So being together, traveling together, taking our daughter with us, having a home and not an empty space in a hotel, is a beautiful thing that happened to me. And that’s for Roberto as well, because of course he sacrificed so much his life, before! When his first wife died and left him with a small child, the child had to grow up with Roberto’s parents, the child’s grandparents. So Roberto told me that having this child again with me was his second chance at being a father. It is difficult for him right now to think of how Ornella, his first daughter, didn’t have the opportunity to spend as much time with him as our daughter Malèna is having, now. Ornella didn’t have her mother, and wasn’t able to come to Roberto’s bedroom in the morning to say “I love you so much, we are a family” like Malèna can do. So these are new father feelings he can have, and it makes him very happy. This relationship gives you the power to be in a good mental state, and that’s hugely important for a singer. The happier you are in our personal life, the easier it is in your professional life.

    OL – True. How do you define yourself in terms of your personality and your take on life, or life philosophy?

    AK – Boy, I would love to be more positive. You know Roberto; he wakes up every morning with a smile on his face. I’m gloomy in the morning. I say “No, leave me alone, I need one hour; don’t talk to me.” Maybe it’s not that I am negative, but I always see the empty half of the cup. “I didn’t achieve anything, I have to do this and that, I didn’t arrive there when it was meant to be” - not only about profession, but about everything. When we do renovations, I don’t focus on the beautiful things, but rather on the ones that are not right.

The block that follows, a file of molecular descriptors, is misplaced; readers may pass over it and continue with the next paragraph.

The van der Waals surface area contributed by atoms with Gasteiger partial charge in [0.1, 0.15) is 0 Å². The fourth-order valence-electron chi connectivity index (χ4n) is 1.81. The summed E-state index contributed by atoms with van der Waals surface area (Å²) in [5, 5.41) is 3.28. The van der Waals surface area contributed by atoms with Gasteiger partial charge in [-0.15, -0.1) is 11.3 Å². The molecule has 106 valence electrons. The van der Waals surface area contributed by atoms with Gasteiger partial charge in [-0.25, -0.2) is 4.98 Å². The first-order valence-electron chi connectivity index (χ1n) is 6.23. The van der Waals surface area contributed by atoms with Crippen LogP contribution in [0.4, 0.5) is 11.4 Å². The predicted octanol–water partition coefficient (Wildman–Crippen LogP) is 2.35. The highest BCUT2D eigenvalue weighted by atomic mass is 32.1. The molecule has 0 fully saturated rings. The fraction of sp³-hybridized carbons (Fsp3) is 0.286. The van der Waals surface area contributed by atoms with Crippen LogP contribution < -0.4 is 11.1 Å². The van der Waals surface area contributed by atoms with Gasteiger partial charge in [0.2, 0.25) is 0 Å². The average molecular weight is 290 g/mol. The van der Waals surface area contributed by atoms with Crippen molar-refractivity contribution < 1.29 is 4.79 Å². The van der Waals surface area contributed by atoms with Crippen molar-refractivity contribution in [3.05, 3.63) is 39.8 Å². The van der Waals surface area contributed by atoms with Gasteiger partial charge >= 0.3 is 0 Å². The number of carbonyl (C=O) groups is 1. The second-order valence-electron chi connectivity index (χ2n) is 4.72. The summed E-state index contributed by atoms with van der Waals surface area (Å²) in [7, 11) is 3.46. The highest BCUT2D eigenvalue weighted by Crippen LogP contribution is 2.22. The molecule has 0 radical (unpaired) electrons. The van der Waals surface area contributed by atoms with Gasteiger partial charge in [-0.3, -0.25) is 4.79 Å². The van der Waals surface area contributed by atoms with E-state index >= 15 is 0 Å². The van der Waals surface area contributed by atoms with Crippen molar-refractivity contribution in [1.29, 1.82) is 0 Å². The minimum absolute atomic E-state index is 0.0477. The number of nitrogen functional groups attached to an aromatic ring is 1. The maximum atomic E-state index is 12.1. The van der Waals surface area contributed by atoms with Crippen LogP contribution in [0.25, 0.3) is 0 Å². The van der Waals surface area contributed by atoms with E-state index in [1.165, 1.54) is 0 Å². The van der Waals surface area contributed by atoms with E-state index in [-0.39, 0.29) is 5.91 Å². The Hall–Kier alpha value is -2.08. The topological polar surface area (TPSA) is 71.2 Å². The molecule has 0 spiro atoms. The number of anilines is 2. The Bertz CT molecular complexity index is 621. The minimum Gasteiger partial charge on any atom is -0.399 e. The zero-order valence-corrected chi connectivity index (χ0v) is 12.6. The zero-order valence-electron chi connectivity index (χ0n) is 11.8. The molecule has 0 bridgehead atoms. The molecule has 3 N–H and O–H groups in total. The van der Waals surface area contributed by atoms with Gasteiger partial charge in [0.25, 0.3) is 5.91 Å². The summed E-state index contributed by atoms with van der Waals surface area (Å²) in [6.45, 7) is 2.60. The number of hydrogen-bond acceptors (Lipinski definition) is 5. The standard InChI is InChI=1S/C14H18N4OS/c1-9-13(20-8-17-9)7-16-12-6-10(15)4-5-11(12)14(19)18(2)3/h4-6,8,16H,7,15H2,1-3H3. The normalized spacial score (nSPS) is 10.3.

OL – I don’t want to stereotype, but could this have to do with a sort of mournful national soul in Poland when you were growing up and things were gloomy there behind the Iron Curtain?

    AK – I don’t know. I don’t have this kind of complex at all. Maybe it’s a more Slavic thing. We are more sensitive and melancholic. But you can’t say we are all like this because I know a lot of people who aren’t. I’m a generally happy person but sometimes I’m looking for trouble. [laughs] I’m always looking for something to say “this is not OK.” I don’t mean looking for trouble as in trying to have problems, but more in the sense of trying to correct things that are not right; I’m always looking for more and more.